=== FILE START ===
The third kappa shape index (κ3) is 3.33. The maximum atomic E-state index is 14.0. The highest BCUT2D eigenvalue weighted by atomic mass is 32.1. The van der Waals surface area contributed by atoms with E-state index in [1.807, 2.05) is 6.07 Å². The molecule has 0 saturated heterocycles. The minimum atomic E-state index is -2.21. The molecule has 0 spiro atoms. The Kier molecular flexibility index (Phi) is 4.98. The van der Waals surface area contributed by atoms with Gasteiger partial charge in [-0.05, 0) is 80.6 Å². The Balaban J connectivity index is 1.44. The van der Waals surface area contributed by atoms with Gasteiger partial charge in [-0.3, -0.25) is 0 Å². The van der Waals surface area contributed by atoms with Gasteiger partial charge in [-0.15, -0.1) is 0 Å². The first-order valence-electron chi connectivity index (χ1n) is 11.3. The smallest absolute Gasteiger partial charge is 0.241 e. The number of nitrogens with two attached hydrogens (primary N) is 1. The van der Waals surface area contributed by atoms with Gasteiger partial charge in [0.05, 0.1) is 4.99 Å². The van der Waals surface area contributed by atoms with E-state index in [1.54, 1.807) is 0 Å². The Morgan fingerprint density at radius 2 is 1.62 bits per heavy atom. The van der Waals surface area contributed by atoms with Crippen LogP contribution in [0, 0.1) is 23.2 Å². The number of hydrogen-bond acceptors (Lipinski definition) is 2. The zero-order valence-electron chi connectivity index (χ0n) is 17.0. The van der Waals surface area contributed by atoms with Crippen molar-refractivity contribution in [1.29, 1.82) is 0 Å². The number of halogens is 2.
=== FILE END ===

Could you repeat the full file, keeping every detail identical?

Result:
The third kappa shape index (κ3) is 3.33. The maximum atomic E-state index is 14.0. The highest BCUT2D eigenvalue weighted by atomic mass is 32.1. The van der Waals surface area contributed by atoms with E-state index in [1.807, 2.05) is 6.07 Å². The molecule has 0 saturated heterocycles. The minimum atomic E-state index is -2.21. The molecule has 0 spiro atoms. The Kier molecular flexibility index (Phi) is 4.98. The van der Waals surface area contributed by atoms with Gasteiger partial charge in [-0.05, 0) is 80.6 Å². The Balaban J connectivity index is 1.44. The van der Waals surface area contributed by atoms with Gasteiger partial charge in [-0.3, -0.25) is 0 Å². The van der Waals surface area contributed by atoms with Gasteiger partial charge in [-0.15, -0.1) is 0 Å². The first-order valence-electron chi connectivity index (χ1n) is 11.3. The smallest absolute Gasteiger partial charge is 0.241 e. The number of nitrogens with two attached hydrogens (primary N) is 1. The van der Waals surface area contributed by atoms with Gasteiger partial charge in [0.05, 0.1) is 4.99 Å². The van der Waals surface area contributed by atoms with E-state index in [1.54, 1.807) is 0 Å². The Morgan fingerprint density at radius 2 is 1.62 bits per heavy atom. The van der Waals surface area contributed by atoms with Crippen LogP contribution in [0, 0.1) is 23.2 Å². The number of hydrogen-bond acceptors (Lipinski definition) is 2. The zero-order valence-electron chi connectivity index (χ0n) is 17.0. The van der Waals surface area contributed by atoms with Crippen molar-refractivity contribution in [1.29, 1.82) is 0 Å². The number of halogens is 2.